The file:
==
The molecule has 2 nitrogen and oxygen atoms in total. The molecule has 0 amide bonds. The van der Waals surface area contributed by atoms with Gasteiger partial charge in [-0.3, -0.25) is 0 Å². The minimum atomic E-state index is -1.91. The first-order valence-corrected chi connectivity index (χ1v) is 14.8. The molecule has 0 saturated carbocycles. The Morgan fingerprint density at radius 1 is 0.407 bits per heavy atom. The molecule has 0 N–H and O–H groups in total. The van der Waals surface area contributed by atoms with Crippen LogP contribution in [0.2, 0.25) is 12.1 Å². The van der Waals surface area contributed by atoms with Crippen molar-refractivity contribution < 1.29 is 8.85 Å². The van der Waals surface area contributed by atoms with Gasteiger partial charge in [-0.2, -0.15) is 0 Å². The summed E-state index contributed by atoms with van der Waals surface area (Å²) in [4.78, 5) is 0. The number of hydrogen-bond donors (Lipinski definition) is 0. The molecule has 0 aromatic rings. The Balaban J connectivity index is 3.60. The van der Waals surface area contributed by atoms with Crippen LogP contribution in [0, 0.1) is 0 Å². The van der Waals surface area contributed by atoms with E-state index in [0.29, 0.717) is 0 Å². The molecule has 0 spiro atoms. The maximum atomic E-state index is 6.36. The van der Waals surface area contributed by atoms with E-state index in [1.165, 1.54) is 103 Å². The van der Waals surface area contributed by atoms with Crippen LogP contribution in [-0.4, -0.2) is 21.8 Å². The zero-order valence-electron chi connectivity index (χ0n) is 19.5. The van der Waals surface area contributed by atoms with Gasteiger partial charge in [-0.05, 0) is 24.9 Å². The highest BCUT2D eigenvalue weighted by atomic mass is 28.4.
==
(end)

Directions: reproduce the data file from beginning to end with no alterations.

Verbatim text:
The molecule has 2 nitrogen and oxygen atoms in total. The molecule has 0 amide bonds. The van der Waals surface area contributed by atoms with Gasteiger partial charge in [-0.3, -0.25) is 0 Å². The minimum atomic E-state index is -1.91. The first-order valence-corrected chi connectivity index (χ1v) is 14.8. The molecule has 0 saturated carbocycles. The Morgan fingerprint density at radius 1 is 0.407 bits per heavy atom. The molecule has 0 N–H and O–H groups in total. The van der Waals surface area contributed by atoms with Crippen LogP contribution in [0.2, 0.25) is 12.1 Å². The van der Waals surface area contributed by atoms with Crippen molar-refractivity contribution < 1.29 is 8.85 Å². The van der Waals surface area contributed by atoms with Gasteiger partial charge in [-0.2, -0.15) is 0 Å². The summed E-state index contributed by atoms with van der Waals surface area (Å²) in [4.78, 5) is 0. The number of hydrogen-bond donors (Lipinski definition) is 0. The molecule has 0 aromatic rings. The Balaban J connectivity index is 3.60. The van der Waals surface area contributed by atoms with Crippen LogP contribution in [0, 0.1) is 0 Å². The van der Waals surface area contributed by atoms with E-state index in [0.29, 0.717) is 0 Å². The molecule has 0 spiro atoms. The maximum atomic E-state index is 6.36. The van der Waals surface area contributed by atoms with E-state index in [1.165, 1.54) is 103 Å². The van der Waals surface area contributed by atoms with Crippen LogP contribution in [-0.4, -0.2) is 21.8 Å². The zero-order valence-electron chi connectivity index (χ0n) is 19.5. The van der Waals surface area contributed by atoms with Gasteiger partial charge in [-0.05, 0) is 24.9 Å². The highest BCUT2D eigenvalue weighted by atomic mass is 28.4.